Wednesday, March 10, 2010

Literacy As A Doorway for Family Engagement /Parent Involvement

I'm a regular follower of Dr. Catherine Snow's work at Harvard's Family Research Project.  When I talk with everyday teachers, I always hear strong feelings that family engagement might be a good thing but who has the time with all the other requirements and pressured placed on educators.  Do you feel like that?

Let me suggest a different perspective. 

Consider that every time you effectively engage families in their children's learning, you lessen your workload.  You expand the horizons of a student and, especially among those who are termed "at-risk", you foster an extra level of intervention; you find a new resource for helping you bring more children to competency in the standards you are required to teach and in benchmarking those important assessments.

The secret is not to expect the parent to do what you do.  Meet them where they are, not where you want them to be.  That mostly just takes a little thinking time.

Families have important but unique roles, especially when it comes to literacy.   Early elementary school teachers have a special job since they are often the first face of education new parents in the school meet.  Take a little time to get to know your students' families early in the year and resist the temptation to write off those who don't come to the first open house.  Find out through a simple survey or a brief 1-2 minute chat what questions they have about their children's learning and what their goals are for their child.

A tiered, systematic approach works best, no matter what grade you teach.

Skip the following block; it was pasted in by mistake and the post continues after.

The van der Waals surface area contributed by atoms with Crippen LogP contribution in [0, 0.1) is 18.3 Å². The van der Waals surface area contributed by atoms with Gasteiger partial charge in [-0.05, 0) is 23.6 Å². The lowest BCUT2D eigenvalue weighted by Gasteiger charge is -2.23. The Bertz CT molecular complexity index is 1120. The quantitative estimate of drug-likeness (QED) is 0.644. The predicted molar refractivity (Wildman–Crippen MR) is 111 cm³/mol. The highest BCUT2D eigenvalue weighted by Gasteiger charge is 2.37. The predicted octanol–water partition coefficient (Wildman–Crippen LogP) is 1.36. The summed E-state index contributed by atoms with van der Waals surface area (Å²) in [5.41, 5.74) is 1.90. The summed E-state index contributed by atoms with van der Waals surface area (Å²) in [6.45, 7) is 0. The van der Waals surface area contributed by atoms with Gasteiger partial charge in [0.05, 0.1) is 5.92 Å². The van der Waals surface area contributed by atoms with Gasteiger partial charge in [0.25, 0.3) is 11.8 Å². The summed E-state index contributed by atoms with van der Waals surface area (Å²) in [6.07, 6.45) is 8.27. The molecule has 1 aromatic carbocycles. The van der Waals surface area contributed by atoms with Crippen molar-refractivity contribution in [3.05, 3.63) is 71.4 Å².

Tier #1:

For those that come to the school regularly and are comfortable, all you really need to do is to provide resources (books, a BIT of information about what assessment results mean and areas that they might help their child with at home).  They will take that information and run with it.

Tier I 2:

Send a personal note to every parent who wasn't able to attend.  You can get inexpensive, custom designed postcards or even business-card sized notes from Vistaprint (they even run specials where you can get as many as 100 postcards free, only paying shipping). 

In that note, voice your genuine regret that they were not able to come and share some small tidbit of information that they can use at home. It might just be that the family wanted to be there but they had a sick child, couldn't get a ride to the school or had to work.  Don't assume that an absent face is an uninterested one.  You're beginning to build a positive face for your classroom and your school.  Remember that busy or stressed families need regular encouragement to move them toward engagement.

Tier #3:

Determine that you will continue to send positive encouraging messages, even when you get no response, on a regular basis.  Schedule it into your calendar and stagger the notes so that you are only sending out a few a week or certain times of the month. 

An absence of response is not a "get away from me, I don't want any part of this" like we can assume too often.  It more likely reflects a negative experience with authority or schools on the part of the parent (either as a mom or dad or as a student when they were young), an incredible personal struggle just to put food on the table and a roof over their family's head, or some other personal barrier.  In a national study by, fewer than half of all parents had been formally asked by schools what assistance they might need to be more involved in their child's education.  That's a place to begin.